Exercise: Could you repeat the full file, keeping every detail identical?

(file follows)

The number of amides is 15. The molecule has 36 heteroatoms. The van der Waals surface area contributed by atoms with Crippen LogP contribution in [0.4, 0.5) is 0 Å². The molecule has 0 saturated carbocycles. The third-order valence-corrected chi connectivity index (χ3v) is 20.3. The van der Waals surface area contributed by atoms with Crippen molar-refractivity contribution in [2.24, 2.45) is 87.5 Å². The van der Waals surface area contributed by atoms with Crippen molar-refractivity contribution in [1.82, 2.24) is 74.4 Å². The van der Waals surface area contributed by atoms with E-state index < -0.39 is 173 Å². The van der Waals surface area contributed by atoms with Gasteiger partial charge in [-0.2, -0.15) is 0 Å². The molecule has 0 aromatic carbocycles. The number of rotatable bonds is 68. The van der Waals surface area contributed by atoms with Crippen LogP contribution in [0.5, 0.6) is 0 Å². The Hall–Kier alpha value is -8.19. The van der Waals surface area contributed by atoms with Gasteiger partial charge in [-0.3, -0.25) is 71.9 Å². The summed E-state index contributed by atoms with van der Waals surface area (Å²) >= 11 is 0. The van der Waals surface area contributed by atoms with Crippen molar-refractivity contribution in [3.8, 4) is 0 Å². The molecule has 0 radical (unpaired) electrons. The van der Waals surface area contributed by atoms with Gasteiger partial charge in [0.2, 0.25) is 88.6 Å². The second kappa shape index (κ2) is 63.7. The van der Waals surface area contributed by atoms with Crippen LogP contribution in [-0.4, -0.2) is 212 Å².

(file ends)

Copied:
The number of amides is 15. The molecule has 36 heteroatoms. The van der Waals surface area contributed by atoms with Crippen LogP contribution in [0.4, 0.5) is 0 Å². The molecule has 0 saturated carbocycles. The third-order valence-corrected chi connectivity index (χ3v) is 20.3. The van der Waals surface area contributed by atoms with Crippen molar-refractivity contribution in [2.24, 2.45) is 87.5 Å². The van der Waals surface area contributed by atoms with Crippen molar-refractivity contribution in [1.82, 2.24) is 74.4 Å². The van der Waals surface area contributed by atoms with E-state index < -0.39 is 173 Å². The van der Waals surface area contributed by atoms with Gasteiger partial charge in [-0.2, -0.15) is 0 Å². The molecule has 0 aromatic carbocycles. The number of rotatable bonds is 68. The van der Waals surface area contributed by atoms with Crippen LogP contribution in [0.5, 0.6) is 0 Å². The Hall–Kier alpha value is -8.19. The van der Waals surface area contributed by atoms with Gasteiger partial charge in [-0.3, -0.25) is 71.9 Å². The summed E-state index contributed by atoms with van der Waals surface area (Å²) >= 11 is 0. The van der Waals surface area contributed by atoms with Crippen molar-refractivity contribution in [3.8, 4) is 0 Å². The molecule has 0 radical (unpaired) electrons. The van der Waals surface area contributed by atoms with Gasteiger partial charge in [0.2, 0.25) is 88.6 Å². The second kappa shape index (κ2) is 63.7. The van der Waals surface area contributed by atoms with Crippen LogP contribution in [-0.4, -0.2) is 212 Å².